Monday, August 4, 2014

Memory Model: Brief Description


My previous post was related to discussion about memory model in C++11. Now let’s talk about memory model itself briefly.

So, memory model contains 3 different use cases. It can be classified differently. Let’s use the following criteria: how many threads are affected on atomic operation:

  1. One thread, known as relaxed atomic operations.
  2. Two threads, known as acquire-release operations.
  3. More than two threads, the strongest guarantee, known as sequentially consistent operations.

One Thread: Relaxed Atomics

It’s quite simple: if you just need to have eventual atomic consistency you may use relaxed atomics. It has the best performance but it guarantees only atomic operation for that value. Other threads may read old values, but eventually updated value will appear. It’s useful, e.g., for statistics, debugging flags etc, or during intermediate atomic operations in some complex scenarios.

Two Threads: Acquire-Release Atomics

It has stronger guarantee than relaxed atomic operations thus having additional performance penalty (at least it has compiler barriers). The use-cases are similar to mutex-based approach on lock()/unlock() operations:

  1. Locking => resource acquiring => acquire atomic operation
  2. Unlocking => resource releasing => release atomic operation

It’s the most common use case: writer releases resource in one thread while reader acquires the same resource in another thread. That’s why it affects two threads.

Consume-Release Atomics

Acquire-release semantics has additional sub-case: consume-release semantics. The main and the only difference is that it can be used for pointer manipulations:

std::atomic<Object*> atomicObject;
// load pointer
Object* object = atomicObject.load(std::memory_order_consume);
// dependent read uses the same loaded pointer
object->value1 = 1;
// another dependent read uses the same loaded pointer
object->value2 = …;

The idea is that subsequent read operations use loaded pointer. Almost all processor models understand that there is dependent subsequent loadings and don’t require additional memory barriers (hello, DEC Alpha!). Thus the performance of consume-release is at most as good as acquire-release and sometimes is even better.

Three or More Threads: Sequentially Consistent Atomics

This is the strongest guarantee and slowest as well, no surprises. All examples have something in common: at least three threads are used to demonstrate usefulness of using sequentially consistent atomics. They are very complicated and very unlikely to see those examples in real applications. But it’s the most expected behavior among all guarantees. That’s why it is used as default value for all atomic operations in C++11.


Here are a couple of interesting examples to demonstrate usage in different scenarios.

Lock Contention Statistics

It’s quite natural to use mutexes for complex data structure and logic. But if you are developing high performance application you have to know about lock contention to prevent long waiting on lock() operations (see my previous post C++ User Group in St. Petersburg). Simple snippet below provides you the needed information:

std::mutex mutex;
std::atomic<int> lockCounter; // no contention
std::atomic<int> waitCounter; // wait due to contention
// … locking
if (mutex.try_lock())
    lockCounter.fetch_add(1, std::memory_order_relaxed);
    waitCounter.fetch_add(1, std::memory_order_relaxed);
// mutex acquired, continue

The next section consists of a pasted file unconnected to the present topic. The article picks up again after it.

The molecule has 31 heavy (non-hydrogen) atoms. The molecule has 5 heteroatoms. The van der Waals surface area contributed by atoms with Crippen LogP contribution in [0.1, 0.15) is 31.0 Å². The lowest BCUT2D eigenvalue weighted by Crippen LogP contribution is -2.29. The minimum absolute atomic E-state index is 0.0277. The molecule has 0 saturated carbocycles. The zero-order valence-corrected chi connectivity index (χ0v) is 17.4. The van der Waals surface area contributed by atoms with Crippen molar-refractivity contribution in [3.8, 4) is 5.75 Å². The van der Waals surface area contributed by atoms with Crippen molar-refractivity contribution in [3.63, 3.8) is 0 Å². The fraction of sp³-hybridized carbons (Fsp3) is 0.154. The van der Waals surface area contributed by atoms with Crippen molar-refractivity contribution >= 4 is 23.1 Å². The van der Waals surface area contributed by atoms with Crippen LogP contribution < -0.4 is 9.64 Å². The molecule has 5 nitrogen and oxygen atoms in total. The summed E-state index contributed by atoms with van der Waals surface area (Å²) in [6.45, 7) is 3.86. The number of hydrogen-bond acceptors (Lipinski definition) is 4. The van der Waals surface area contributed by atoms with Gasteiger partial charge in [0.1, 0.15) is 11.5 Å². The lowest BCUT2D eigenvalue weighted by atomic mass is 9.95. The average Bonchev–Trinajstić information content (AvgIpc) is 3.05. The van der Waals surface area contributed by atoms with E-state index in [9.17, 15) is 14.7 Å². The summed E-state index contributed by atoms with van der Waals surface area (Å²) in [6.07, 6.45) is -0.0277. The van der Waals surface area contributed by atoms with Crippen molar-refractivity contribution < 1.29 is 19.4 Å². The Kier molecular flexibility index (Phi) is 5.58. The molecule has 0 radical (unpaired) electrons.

As you see there is no magic on atomic manipulations. If you obtain that waitCounter is not small as expected you should reconsider locking mechanism usage by applying fine-grained approach.

Double-Checked Locking

Not so long ago double-checked locking was considered as anti-pattern. Now it can be implemented correctly and safely using C++11 memory model:

std::mutex mutex;
// returns singleton object of the type T
template<typename T>
T& single()
    static std::atomic<T*> ptr;
    // try to load pointer => consume
    T* t = ptr.load(std::memory_order_consume);
    if (t != nullptr)
        return *t;
    std::lock_guard<std::mutex> lock(mutex);
    // try again under mutex => relaxed
    t = ptr.load(std::memory_order_relaxed);
    if (t != nullptr)
        return *t;
    t = new T();, std::memory_order_release);
    return *t;


Atomic Counter for Shared Pointers

As you (maybe) know std::shared_ptr<T> contains atomic counters to preserve number of owners. On increase operation there is no any surprises:

std::atomic<int> counter;
// ...
counter.fetch_add(1, std::memory_order_relaxed);

Decreasing is a little bit much more complicated:

int c = counter.fetch_sub(1, std::memory_order_acq_rel);
if (c == 1)
    delete ptr;

The reason of using acquire and release semantics simultaneously is the following. Let’s suppose we have two threads that own shared_ptr and associated counter == 2. Thread #1 decreases counter from 2 to 1 and thread #2 decreases from 1 to 0 and invokes delete operation. To correctly obtain the whole object state on delete operation thread #2 has to apply acquire semantics while thread #1 has to apply release semantics to "commit" its changes. Because you don’t known in advance the counter value you have to apply both semantics in single atomic operation meaning that reading is performed using acquire semantics while writing decreases value using release semantics.


I would recommend using the following receipts:

  1. If you just need atomic operation with eventually consistency you may use relaxed atomics.
  2. If you have mutex-like interaction between threads you should use acquire-release atomics. For pointers you should consider consume-release atomics.
  3. If you are not sure about correctness or you have some complex scenarios involving different threads and operations you may fallback to default memory order: sequentially consistent ordering.

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